For the second time in a month, West Texas residents have died in a mass shooting. This time, it started after Texas state troopers attempted to pull over a man for failing to signal. The driver, a local man, pulled out a rifle, opened fire and wounded an officer. Then, he went on a shooting spree that spanned two cities – Midland and Odessa. Police eventually killed the shooter.
Eight people died, including the shooter – five in Odessa and three in Midland. Twenty-two others were injured. Disagreement over what to do about the prevalence of mass shootings has left Texans grieving, fearful and angry.
Jerry Morales is mayor of Midland. He says residents of Midland and Odessa attended a vigil to mourn the victims and support those continuing to recover.
“We’ve got a lot of pain in our communities, and this morning I would say there’s a little bit more calmness, but a lot of pain still in the air, and just trying to understand and digest all that took place in the last couple of days,” Morales says.
Reports indicate that the shooter had lost his job recently, but it’s unclear if that’s true and whether it was a motive for the attacks.
“There was just so much movement and activity everywhere,” Morales says. “There’s a lot to learn, a lot to understand, but … he was possibly disgruntled against his previous employer,” Morales says.
Morales suggests that individuals who commit mass shootings may be experiencing mental illness, and that this may have been a cause of this weekend’s shooting. [The American Psychological Association refutes such claims, stating, “Only a very small percentage of violent acts are committed by people who are diagnosed with, or in treatment for, mental illness.] Morales also says some changes should be made to gun laws, though he’s not sure which ones.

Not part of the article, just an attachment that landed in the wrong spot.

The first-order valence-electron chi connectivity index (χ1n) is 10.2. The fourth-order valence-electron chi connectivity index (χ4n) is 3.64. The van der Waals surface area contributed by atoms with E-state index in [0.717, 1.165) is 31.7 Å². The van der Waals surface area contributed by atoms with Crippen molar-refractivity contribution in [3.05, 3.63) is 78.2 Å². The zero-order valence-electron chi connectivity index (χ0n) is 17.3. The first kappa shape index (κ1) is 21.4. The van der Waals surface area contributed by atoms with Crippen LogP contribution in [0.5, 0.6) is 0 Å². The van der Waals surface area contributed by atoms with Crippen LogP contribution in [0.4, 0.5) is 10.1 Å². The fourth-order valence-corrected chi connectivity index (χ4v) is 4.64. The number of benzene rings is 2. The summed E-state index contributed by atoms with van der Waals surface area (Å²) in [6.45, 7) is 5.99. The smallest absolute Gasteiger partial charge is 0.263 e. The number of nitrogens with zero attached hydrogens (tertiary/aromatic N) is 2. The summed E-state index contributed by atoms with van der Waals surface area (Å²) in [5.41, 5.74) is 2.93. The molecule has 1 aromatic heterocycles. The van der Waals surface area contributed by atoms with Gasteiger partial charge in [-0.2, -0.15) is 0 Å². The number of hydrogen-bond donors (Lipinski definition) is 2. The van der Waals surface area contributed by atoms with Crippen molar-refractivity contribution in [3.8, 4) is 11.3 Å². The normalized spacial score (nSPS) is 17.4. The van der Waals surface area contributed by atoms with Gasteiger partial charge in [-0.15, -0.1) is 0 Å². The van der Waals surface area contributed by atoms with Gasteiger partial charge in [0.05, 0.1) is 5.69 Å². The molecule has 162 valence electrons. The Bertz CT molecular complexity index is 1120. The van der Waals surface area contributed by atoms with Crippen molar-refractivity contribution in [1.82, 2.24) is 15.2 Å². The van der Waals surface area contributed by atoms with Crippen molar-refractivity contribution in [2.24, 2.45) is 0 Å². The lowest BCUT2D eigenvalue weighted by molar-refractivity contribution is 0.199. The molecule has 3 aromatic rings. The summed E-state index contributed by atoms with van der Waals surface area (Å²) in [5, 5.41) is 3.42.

“I think for me, yesterday, the tipping point was when the FBI stated that this is happening every two weeks now,” Morales says. “So they’re only going to be here to finish the investigation, and they’ve got to get to the next one because it happens every two weeks.”
Morales says his community needs the prayers of fellow Texans.
“We would ask that you just continue to pray for our two communities – for the Permian Basin – and think about those who are still in a lot of grief.”
Written by Shelly Brisbin.